Sedating a patient

Patients with severe acute brain injury (ABI; including severe traumatic brain injury, poor-grade subarachnoid haemorrhage, severe ischaemic/haemorrhagic stroke, comatose cardiac arrest, status epilepticus) have traditionally been kept deeply sedated, at least in the early phase following ICU admission. First, sedation/analgesia is used for control of pain, anxiety, agitation and patient–ventilator synchrony.Second, sedation/analgesia has additional ‘neuro-specific’ indications in the acute phase that might significantly influence its use in this setting [3].Therefore, whether the new paradigm of minimal sedation can be translated to the neuro-ICU (NICU) is unclear.In patients with ABI, sedation has ‘general’ indications (control of anxiety, pain, discomfort, agitation, facilitation of mechanical ventilation) and ‘neuro-specific’ indications (reduction of cerebral metabolic demand, improved brain tolerance to ischaemia).First, they induce a reduction in CMRO and, consequently, in CBF, leading to a parallel decrease in cerebral blood volume.This decrease in cerebral blood volume will produce a reduction of intracranial volume and, therefore, ICP.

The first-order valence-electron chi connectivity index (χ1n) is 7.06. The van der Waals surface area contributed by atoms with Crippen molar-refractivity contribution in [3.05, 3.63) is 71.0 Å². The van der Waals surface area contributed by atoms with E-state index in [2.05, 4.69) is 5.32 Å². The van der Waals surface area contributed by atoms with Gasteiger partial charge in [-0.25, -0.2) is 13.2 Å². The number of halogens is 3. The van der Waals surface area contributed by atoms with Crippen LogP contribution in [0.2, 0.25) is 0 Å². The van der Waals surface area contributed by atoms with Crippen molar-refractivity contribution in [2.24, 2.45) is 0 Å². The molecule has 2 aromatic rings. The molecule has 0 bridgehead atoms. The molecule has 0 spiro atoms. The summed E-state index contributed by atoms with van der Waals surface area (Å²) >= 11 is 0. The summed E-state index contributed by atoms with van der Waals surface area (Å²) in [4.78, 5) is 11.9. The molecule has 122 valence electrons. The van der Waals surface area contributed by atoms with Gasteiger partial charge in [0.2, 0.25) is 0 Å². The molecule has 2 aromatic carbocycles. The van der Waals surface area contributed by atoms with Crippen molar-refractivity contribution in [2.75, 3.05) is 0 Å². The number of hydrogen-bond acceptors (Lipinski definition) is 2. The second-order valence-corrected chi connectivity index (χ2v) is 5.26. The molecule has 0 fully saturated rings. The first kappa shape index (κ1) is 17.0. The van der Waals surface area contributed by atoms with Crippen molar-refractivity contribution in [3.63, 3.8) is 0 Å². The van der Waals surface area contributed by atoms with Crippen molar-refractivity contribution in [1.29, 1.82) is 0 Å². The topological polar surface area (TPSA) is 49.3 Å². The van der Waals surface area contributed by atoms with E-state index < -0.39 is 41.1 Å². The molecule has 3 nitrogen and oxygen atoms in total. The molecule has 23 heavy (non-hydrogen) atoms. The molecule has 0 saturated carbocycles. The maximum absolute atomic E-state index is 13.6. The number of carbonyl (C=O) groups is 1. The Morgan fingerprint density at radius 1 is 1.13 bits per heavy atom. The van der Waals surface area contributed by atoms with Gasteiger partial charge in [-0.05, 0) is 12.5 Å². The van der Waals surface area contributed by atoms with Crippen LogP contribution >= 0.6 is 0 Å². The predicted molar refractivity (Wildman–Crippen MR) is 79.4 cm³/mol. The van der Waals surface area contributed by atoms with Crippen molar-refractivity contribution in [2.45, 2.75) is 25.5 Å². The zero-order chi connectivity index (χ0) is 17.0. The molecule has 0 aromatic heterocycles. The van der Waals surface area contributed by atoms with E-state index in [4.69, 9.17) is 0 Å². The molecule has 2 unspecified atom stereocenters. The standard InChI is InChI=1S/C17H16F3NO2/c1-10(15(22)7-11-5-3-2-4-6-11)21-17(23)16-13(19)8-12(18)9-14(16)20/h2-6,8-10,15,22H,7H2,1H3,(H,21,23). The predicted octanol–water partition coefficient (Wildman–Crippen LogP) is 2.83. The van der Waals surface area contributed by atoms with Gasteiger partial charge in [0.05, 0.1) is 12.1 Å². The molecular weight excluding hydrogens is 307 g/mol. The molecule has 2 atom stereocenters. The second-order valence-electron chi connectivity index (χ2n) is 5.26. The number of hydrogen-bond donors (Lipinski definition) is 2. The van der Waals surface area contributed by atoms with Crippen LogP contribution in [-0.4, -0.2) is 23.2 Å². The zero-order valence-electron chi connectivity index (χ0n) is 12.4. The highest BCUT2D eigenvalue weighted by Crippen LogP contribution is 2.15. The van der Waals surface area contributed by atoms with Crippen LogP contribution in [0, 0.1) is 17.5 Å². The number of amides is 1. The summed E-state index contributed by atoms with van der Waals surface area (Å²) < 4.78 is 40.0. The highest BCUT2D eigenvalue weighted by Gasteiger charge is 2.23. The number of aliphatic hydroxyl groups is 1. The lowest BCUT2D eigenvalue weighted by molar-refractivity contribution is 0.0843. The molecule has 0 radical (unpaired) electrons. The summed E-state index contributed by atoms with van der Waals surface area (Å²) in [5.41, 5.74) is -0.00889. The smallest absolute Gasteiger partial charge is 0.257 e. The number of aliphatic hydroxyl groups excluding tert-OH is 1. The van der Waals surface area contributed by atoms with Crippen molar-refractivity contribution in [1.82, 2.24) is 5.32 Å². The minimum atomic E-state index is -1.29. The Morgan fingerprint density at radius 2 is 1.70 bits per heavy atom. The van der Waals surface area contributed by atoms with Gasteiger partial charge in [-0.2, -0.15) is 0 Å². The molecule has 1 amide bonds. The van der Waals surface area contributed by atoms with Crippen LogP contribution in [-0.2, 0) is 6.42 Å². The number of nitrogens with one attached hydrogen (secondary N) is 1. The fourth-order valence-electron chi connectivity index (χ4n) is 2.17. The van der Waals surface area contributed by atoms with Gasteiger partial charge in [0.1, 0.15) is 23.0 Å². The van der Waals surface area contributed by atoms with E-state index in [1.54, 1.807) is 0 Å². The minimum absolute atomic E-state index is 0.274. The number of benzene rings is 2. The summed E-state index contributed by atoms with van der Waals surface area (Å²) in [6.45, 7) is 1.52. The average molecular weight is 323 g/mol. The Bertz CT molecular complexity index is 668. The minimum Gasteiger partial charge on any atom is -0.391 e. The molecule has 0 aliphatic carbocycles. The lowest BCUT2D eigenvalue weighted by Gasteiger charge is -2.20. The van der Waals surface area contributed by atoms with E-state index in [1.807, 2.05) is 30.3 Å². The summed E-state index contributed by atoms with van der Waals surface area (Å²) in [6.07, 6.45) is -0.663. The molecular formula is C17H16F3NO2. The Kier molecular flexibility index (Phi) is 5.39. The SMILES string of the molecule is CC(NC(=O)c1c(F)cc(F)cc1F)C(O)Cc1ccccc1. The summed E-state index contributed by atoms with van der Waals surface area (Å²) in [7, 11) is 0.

Even when CBF autoregulation is preserved, MAP reduction can lead to an increase in intracranial pressure (ICP) as a result of compensatory vasodilation [11].Titration and withdrawal of sedation in the NICU setting has to be balanced between the risk that interrupting sedation might exacerbate brain injury (e.g.intracranial pressure elevation) and the potential benefits of enhanced neurological function and reduced complications.Sedation also is an essential therapeutic component of intracranial pressure therapy, targeted temperature management and seizure control.Given the lack of large trials which have evaluated clinically relevant endpoints, sedative selection depends on the effect of each agent on cerebral and systemic haemodynamics.

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